Introduction to the combination of design skills:
Instructional Design is the process of designing scenario-based instruction to engage the learners in resolving real life problems at work and achieve the learning objectives of a face-to-face role-play scenario or an e/m-learning course.
Graphic Design is the process of designing appropriate layouts using the right images, colors, and typography for an e/m-learning course to create real life problem scenarios that learners encounter at work.
Visual Design is the process of designing visually appealing graphics or diagrams for scenario-based instruction to help the learners comprehend complex concepts, information, and data with ease through visual communication.
User Interface Design is the process of designing scenario-based instruction in a user-friendly manner to help the learners interact easily with the user interface and develop a positive attitude toward an e/m-learning course.
Using the combined design skills to assist organizations to obtain ROI:
Instructional Design assists an HPT practitioner to create a scenario-based e/m-learning course, for instance, in food safety, to assist food service employees master the hands-on skills in food safety. Scenario-based instruction will bring about a change in the behavior of the learners in an effective and efficient manner and help them achieve the strategic business goals of an organization. Finally, it results in ROI for the organization.
Graphic Design helps an HPT practitioner to design the food safety scenario-based course in a manner that mimics a real life problem scenario to provide an immersive learning experience for the learners as shown in Figure 1 below.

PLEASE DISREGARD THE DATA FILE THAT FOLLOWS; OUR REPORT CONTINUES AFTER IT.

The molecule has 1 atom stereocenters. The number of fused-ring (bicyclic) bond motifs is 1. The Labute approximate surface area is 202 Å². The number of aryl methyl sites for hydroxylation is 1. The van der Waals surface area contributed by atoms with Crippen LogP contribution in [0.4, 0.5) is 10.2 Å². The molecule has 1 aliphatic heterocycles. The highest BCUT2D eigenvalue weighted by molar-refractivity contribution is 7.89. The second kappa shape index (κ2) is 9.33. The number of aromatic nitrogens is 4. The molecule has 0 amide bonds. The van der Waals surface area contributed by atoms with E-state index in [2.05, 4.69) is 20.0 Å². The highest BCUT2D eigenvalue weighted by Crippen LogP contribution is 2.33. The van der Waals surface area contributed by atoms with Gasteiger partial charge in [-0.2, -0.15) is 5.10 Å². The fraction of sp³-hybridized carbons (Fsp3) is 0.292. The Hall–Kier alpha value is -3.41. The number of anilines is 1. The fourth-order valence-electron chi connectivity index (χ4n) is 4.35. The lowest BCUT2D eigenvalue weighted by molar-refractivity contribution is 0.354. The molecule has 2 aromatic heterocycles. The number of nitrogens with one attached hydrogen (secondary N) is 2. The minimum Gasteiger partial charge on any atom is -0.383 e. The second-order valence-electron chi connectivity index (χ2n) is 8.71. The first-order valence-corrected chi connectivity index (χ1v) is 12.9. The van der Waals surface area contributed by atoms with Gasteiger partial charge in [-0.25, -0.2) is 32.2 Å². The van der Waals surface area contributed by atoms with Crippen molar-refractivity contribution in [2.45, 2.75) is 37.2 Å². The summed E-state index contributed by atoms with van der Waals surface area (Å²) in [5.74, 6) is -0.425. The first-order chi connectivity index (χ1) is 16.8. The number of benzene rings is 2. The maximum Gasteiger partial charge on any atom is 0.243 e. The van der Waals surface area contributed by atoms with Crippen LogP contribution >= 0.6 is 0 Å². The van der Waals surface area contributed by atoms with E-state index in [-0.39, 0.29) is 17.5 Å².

Figure 1: An appropriate Graphic Design that mimics a real life food-safety problem scenario.
Thereby, learners can master the hands-on skills essential to solving real life problems in a realistic virtual environment. It leads to the change in behavior among learners so that they can perform well at work and achieve the strategic business goals of an organization. Thereby, the organization can obtain ROI.
Visual Design helps an HPT practitioner to design graphics or diagrams for the food safety scenario-based course in a visually appealing manner for the learners as shown in Figure 2 below.
Figure 2: An appropriate Visual Design that suits a real life food-safety problem scenario.
This will assist in completely involving them during the learning process to resolve real life problem scenarios that lead to their change in behavior. Therefore, it will result in improved performance at work and help them achieve the strategic business goals of an organization that leads to ROI for the organization.
User Interface Design helps an HPT practitioner to use responsive design to design the user interface for the food safety scenario-based course to help the learners access it on their mobile devices and learn on-the-go. This helps the learners to focus their attention and develop an interest in the content matter. Thereby, they will stay engaged and involve themselves completely while pursuing the course. It results in long-term retention and change in behavior among the learners. Hence, they can achieve the strategic business goals of an organization that in turn results in ROI for the organization.